explaining that courts do not decide cases when the resolution of the case cannot affect the plaintiffSummary of this case from Langerman Law Offices v. Glen Eagles
January 9, 1970. Rehearing Denied February 10, 1970.
Appeal from the Superior Court, Pima County, John P. Collins, J.
Gary K. Nelson, Atty. Gen., by Sandra D. O'Connor, Asst. Atty. Gen., Phoenix, and Wm. J. Schafer, III, Pima County Atty., by Rose Silver, Chief Civil Deputy County Atty., Tucson, for appellants.
Anthony B. Ching, Chief Trial Counsel, Legal Aid Society of the Pima County Bar Association, Tucson, for appellee.
This is a class action brought by plaintiff to enjoin the Pima County Board of Supervisors from enforcing the one-year residency requirement to qualify for non-emergency medical care of indigents under A.R.S. 11-297. Plaintiff came to Arizona from California in August, 1967, and had lived here approximately eight months before filing this action.
A.R.S. 11-297 provides that free medical attention (including hospital care) should be denied to indigents who have not resided in the state for one year, except in emergency situations where such care is needed "for the preservation of life or limb."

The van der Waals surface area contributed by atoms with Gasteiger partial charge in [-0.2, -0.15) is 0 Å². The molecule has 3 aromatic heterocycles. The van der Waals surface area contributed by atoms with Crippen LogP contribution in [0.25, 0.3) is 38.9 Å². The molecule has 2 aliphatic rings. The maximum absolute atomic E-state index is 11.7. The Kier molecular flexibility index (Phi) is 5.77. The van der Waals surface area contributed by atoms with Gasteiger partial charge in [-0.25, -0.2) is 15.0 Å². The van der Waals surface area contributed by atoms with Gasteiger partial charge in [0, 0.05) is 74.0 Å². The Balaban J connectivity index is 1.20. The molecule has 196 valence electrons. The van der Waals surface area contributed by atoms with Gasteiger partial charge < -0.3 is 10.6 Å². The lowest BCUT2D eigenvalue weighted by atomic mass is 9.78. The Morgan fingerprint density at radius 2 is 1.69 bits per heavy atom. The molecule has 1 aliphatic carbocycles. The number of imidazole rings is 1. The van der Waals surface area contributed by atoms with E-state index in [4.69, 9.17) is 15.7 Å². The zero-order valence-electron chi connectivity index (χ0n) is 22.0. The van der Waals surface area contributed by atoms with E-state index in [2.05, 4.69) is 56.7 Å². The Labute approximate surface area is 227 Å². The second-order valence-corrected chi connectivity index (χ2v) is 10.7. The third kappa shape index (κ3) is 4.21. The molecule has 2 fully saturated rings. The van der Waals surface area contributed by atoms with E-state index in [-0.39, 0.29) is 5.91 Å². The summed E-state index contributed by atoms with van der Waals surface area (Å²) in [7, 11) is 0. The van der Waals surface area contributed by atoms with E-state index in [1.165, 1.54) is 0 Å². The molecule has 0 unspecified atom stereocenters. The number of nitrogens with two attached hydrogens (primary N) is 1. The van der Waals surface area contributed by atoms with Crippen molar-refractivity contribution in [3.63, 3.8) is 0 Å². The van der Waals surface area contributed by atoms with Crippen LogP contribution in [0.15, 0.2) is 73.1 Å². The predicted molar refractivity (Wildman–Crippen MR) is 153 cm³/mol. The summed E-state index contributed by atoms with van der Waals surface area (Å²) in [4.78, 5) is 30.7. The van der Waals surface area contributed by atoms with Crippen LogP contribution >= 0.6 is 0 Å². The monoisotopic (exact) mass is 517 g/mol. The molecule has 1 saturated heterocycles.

The court declared the statute to be unconstitutional and granted the plaintiff an injunction against its enforcement. The Board of Supervisors appealed.
On appeal, the Court of Appeals agreed that the law was unconstitutional, modified the injunction (in a manner not material to this review), and affirmed the judgment. The case is now before us on a petition for review, requested by the defendants.
The constitutionality of the residence requirement in this case has been challenged as a violation of: The Commerce Clause, The Privileges and Immunities Clause, The Equal Protection Clause, and The Due Process Clause, of both the U.S. Constitution and the Constitution of Arizona. Plaintiff argues that his position has been completely vindicated by Shapiro v. Thompson, 394 U.S. 618, 89 S.Ct. 1322, 22 L.Ed.2d 600, decided last April, just prior to the argument in the Court of Appeals.
The record indicates that prior to the final order of the Superior Court, plaintiff had already completed his first year of residence in Arizona. It is therefore obvious that the case was moot even before it reached the Court of Appeals, and long before it reached this Court. It is our policy not to decide a case before us which does not and cannot affect the plaintiff therein. Cf. Hall v. Beals, 396 U.S. 806, 90 S.Ct. 49, 24 L.Ed. 61 (1969). In accordance with that policy, the decision of the Court of Appeals is vacated and the case is remanded to the Superior Court of Pima County with directions to vacate the injunction and to dismiss the cause as moot.
LOCKWOOD, C.J., STRUCKMEYER, V.C.J., and McFARLAND and HAYS, JJ., concur.